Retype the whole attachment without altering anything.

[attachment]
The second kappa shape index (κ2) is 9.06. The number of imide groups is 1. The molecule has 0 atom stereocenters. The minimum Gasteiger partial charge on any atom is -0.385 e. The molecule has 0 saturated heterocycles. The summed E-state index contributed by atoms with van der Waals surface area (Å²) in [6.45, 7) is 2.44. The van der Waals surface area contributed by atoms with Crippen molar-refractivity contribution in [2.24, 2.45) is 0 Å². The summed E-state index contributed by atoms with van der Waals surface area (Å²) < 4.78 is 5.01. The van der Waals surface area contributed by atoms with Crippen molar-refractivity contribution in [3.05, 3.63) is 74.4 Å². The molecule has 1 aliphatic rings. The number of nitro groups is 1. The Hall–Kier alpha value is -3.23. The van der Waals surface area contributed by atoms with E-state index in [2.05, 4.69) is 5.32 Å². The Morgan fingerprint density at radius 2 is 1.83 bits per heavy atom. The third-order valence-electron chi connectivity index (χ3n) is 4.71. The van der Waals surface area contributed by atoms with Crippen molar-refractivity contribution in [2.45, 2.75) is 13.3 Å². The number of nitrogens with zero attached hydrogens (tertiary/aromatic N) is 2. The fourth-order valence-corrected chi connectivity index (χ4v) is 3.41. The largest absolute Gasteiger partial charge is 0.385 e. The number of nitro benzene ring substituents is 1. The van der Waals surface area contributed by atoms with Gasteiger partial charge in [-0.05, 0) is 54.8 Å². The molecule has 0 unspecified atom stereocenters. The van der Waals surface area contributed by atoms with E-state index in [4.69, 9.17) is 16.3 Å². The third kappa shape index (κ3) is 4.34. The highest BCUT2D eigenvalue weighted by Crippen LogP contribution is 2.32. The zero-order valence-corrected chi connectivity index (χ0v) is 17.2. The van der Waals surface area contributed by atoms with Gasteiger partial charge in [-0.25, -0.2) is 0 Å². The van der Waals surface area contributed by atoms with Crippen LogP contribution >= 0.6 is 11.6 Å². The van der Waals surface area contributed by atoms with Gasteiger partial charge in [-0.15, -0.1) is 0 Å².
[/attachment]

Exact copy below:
The second kappa shape index (κ2) is 9.06. The number of imide groups is 1. The molecule has 0 atom stereocenters. The minimum Gasteiger partial charge on any atom is -0.385 e. The molecule has 0 saturated heterocycles. The summed E-state index contributed by atoms with van der Waals surface area (Å²) in [6.45, 7) is 2.44. The van der Waals surface area contributed by atoms with Crippen molar-refractivity contribution in [2.24, 2.45) is 0 Å². The summed E-state index contributed by atoms with van der Waals surface area (Å²) < 4.78 is 5.01. The van der Waals surface area contributed by atoms with Crippen molar-refractivity contribution in [3.05, 3.63) is 74.4 Å². The molecule has 1 aliphatic rings. The number of nitro groups is 1. The Hall–Kier alpha value is -3.23. The van der Waals surface area contributed by atoms with E-state index in [2.05, 4.69) is 5.32 Å². The Morgan fingerprint density at radius 2 is 1.83 bits per heavy atom. The third-order valence-electron chi connectivity index (χ3n) is 4.71. The van der Waals surface area contributed by atoms with Crippen molar-refractivity contribution in [2.45, 2.75) is 13.3 Å². The number of nitrogens with zero attached hydrogens (tertiary/aromatic N) is 2. The fourth-order valence-corrected chi connectivity index (χ4v) is 3.41. The largest absolute Gasteiger partial charge is 0.385 e. The number of nitro benzene ring substituents is 1. The van der Waals surface area contributed by atoms with Gasteiger partial charge in [-0.05, 0) is 54.8 Å². The molecule has 0 unspecified atom stereocenters. The van der Waals surface area contributed by atoms with E-state index in [4.69, 9.17) is 16.3 Å². The third kappa shape index (κ3) is 4.34. The highest BCUT2D eigenvalue weighted by Crippen LogP contribution is 2.32. The zero-order valence-corrected chi connectivity index (χ0v) is 17.2. The van der Waals surface area contributed by atoms with Gasteiger partial charge in [-0.25, -0.2) is 0 Å². The van der Waals surface area contributed by atoms with Crippen LogP contribution >= 0.6 is 11.6 Å². The van der Waals surface area contributed by atoms with Gasteiger partial charge in [-0.15, -0.1) is 0 Å².